“When I came they rarely related with one another,” the bishop said.

“But by the grace of God, we have a policy now which promote the motto of ‘for one is for all.’ My clergy are a living witness to my ministry in promoting unity and harmony among them.”

In addition to ensuring that the monthly stipends for the clergy never exceeds the 22nd of every month, Mr Ademowo said he also initiated interest-free loans to enable them buy lands and develop their personal buildings in preparation for their retirement.

The bishop also dismissed claims that he approved the publication of photographs of himself and Mr Olumakaiye, his successor, in the church’s calendar ahead of the election. He said it was practice of the women in the Diocese to reflect, in their annual Almanac, bishops and priests as well as the laity who performed major roles in the church.

A Multi-million Naira Home

On the allegation that he collected ₦200 million to build his retirement house, Mr Ademowo said it is an “established fact” that houses are built for retiring bishops and vehicles purchased for them by their dioceses.

He said he had already begun plans for the building of his retirement house before it came to the knowledge of the Diocesan Board who then decided to support him with ₦200 million.

“I will like to bring to your notice that the Diocese of Lagos West built a house for The Rt. Revd Dr. Peter Adebiyi at a cost of over ₦200 million in 2013, the Diocese of Lagos Mainland built and furnished a house for The Most Revd Prof Adebayo Dada Akinde on retirement for over ₦250 million for his services to the Diocese of Lagos Mainland for about ten years in the year 2016.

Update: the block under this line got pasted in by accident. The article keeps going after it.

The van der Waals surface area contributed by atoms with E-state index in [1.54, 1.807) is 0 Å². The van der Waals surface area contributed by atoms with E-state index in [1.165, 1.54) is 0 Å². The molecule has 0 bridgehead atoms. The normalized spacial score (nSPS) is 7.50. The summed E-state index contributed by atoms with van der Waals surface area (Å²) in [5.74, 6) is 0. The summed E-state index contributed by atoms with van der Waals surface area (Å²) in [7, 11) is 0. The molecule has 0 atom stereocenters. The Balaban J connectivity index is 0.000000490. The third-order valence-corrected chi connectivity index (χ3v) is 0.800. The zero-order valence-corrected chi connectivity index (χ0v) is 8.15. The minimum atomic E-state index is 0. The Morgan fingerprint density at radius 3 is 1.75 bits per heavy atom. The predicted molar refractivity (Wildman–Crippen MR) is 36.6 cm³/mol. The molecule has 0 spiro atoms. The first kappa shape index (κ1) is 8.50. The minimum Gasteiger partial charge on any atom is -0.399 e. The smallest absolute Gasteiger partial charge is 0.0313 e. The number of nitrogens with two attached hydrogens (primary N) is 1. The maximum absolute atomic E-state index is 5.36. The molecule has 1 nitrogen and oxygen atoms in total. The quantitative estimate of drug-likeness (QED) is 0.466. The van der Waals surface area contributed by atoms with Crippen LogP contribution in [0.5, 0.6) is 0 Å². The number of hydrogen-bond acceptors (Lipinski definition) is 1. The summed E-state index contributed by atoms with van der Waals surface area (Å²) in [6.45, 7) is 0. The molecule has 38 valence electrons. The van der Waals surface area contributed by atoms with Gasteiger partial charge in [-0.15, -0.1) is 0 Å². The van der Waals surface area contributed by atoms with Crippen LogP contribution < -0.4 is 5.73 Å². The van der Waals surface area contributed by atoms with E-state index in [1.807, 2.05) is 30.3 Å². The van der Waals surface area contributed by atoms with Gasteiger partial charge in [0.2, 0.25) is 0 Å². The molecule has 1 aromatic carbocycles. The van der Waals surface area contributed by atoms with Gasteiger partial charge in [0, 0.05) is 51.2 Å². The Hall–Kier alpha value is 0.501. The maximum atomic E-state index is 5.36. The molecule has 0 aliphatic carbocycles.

“I would have spent over 18 years as the Bishop of Lagos on retirement.”

The bishop further stated that claims that he wanted to bring his godson to succeed him in order to cover up his financial irregularities were baseless because the diocese’s accounts are audited annually by seasoned chartered accountants.

On the ₦65 million Lexus 570 Sports Utility Vehicle bought for him as a retirement gift, Mr Ademowo said it was the decision of the Diocesan Retirement and Enthronement Committee which had been set up since March 19, 2015, by the Diocesan Board.

“It was at the Diocesan Board meeting held on Thursday 15th February, 2018 that the purchase of a Lexus Jeep was approved,” Mr Ademowo said.

“The total cost of the vehicle to the Diocese was ₦60 million. The seller of the vehicle, being a parishioner, having donated the sum of ₦5 million towards the cost of the vehicle.